Isaiah’s answer; make a choice Hezekiah, do you want the shadow to step forward 10 degrees or do you want it to go backwards. We are told, and no doubt Hezekiah knew, the sun stood still for one day in the times of Joshua. Hezekiah knew time could stand still for 24 hours—that could be done. Time going forward, what’s new about that. People lose track of the day all the time. What Hezekiah was looking for was the most impossible request of all—time to go backward. Scientist say 10 degrees movement in shadows is exactly 40 minutes in time. Hezekiah was looking for a forty-minute jump backwards in time.

Maybe I’m somewhat a novice at this whole time contingency miracle thing, but to me, for the earth to suddenly, in a moment, jump back 40 minutes without altering anything else is rather significant.

Are there things we can ask God for? I’m not saying to ask for 40 minutes back, I’m thinking more in lines of believing if He can do this for Hezekiah, surely my impossibilities can fit in there somewhere. The sign of Hezekiah is a promise to me of God’s possibilities.

b. The Shadow

Now there’s the shadow. On the sundial of the unbelieving Ahaz, father of Hezekiah, the shadow was to be witnessed suddenly traced backwards 10 degrees. All of this transpired in a moment of time. One second the shadow was here, next it was back there where it was forty minutes ago. While this was a local miracle for Hezekiah, I want you to understand it was a global concern:

NIV 2 Chronicles 32:31 …envoys were sent by the rulers of Babylon to ask him about the miraculous sign that had occurred in the land…

The miracle got the attention of the leaders in Babylon. Now, this is going to become a source of problems for Hezekiah and all Israel in the future; but we’ll get there in our discovery. What is significant to understand at this moment is that the sign was a worldwide phenomenon upsetting nations! It wasn’t just reserved for the porches of the Temple; it was a miracle of global proportions with universal significance.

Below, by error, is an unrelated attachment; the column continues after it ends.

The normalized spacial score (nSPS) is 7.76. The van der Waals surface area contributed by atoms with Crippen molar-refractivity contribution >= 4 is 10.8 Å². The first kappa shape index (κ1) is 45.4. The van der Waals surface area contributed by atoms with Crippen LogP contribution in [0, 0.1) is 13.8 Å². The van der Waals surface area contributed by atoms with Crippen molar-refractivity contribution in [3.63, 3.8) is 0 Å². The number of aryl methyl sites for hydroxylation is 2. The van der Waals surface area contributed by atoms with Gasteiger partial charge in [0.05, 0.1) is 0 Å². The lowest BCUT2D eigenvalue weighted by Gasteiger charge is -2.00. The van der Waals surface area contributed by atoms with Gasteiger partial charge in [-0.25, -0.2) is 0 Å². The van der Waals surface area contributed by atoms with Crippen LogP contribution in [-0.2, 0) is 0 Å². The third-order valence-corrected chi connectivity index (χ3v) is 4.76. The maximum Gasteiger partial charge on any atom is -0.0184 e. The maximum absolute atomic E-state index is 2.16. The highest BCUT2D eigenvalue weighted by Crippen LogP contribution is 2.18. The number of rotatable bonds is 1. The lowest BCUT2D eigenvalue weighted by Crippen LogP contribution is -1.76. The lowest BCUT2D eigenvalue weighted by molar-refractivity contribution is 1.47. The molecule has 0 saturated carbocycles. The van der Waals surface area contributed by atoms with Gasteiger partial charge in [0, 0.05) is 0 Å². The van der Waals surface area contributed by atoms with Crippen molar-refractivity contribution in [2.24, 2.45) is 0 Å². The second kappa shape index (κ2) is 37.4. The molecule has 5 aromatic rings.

When God does something for His people it affects the world around them. Sometimes we wonder why God does not answer some prayers. Well, there are things bigger than we are; there’s the will of God and how that will influence the world.

2. Hezekiah’s Accomplishments

Let’s move to the accomplishments Hezekiah made in his extended 15 years of life. Two things here to think on: the son and the service.

a. The Son

I want you to remember that first of all, the heir apparent, or royal prince, was always the firstborn of the king unless the king deemed that firstborn unworthy. The reason why folks believe Hezekiah was without an heir is because Manasseh was 12 years old when he began to reign. We are told this in the next chapter. That means he was born within Hezekiah’s 15 years of extended life. God saw Hezekiah’s grief and service; he extended 15 years of life to him and David’s linage continued.

b. The Service

It is also seriously speculated during this 15 years Hezekiah ordered and participated in a collation of the Old Testament. We know Hezekiah canonized a portion of Proverbs. There is strong speculation a large part of the Word of God also was written out and organized so that parts of the Old Testament would no longer be handed down just orally. This is what preoccupied the majority of Hezekiah’s time and became his lifelong passion and mission.

These are the things Hezekiah did with his remaining years. He didn’t waste time whining he’d be gone in 15 years; he was productive for God. It was also in these days he saw what I’ve called the Trying Years found in Part 3.

J. Robert Hanson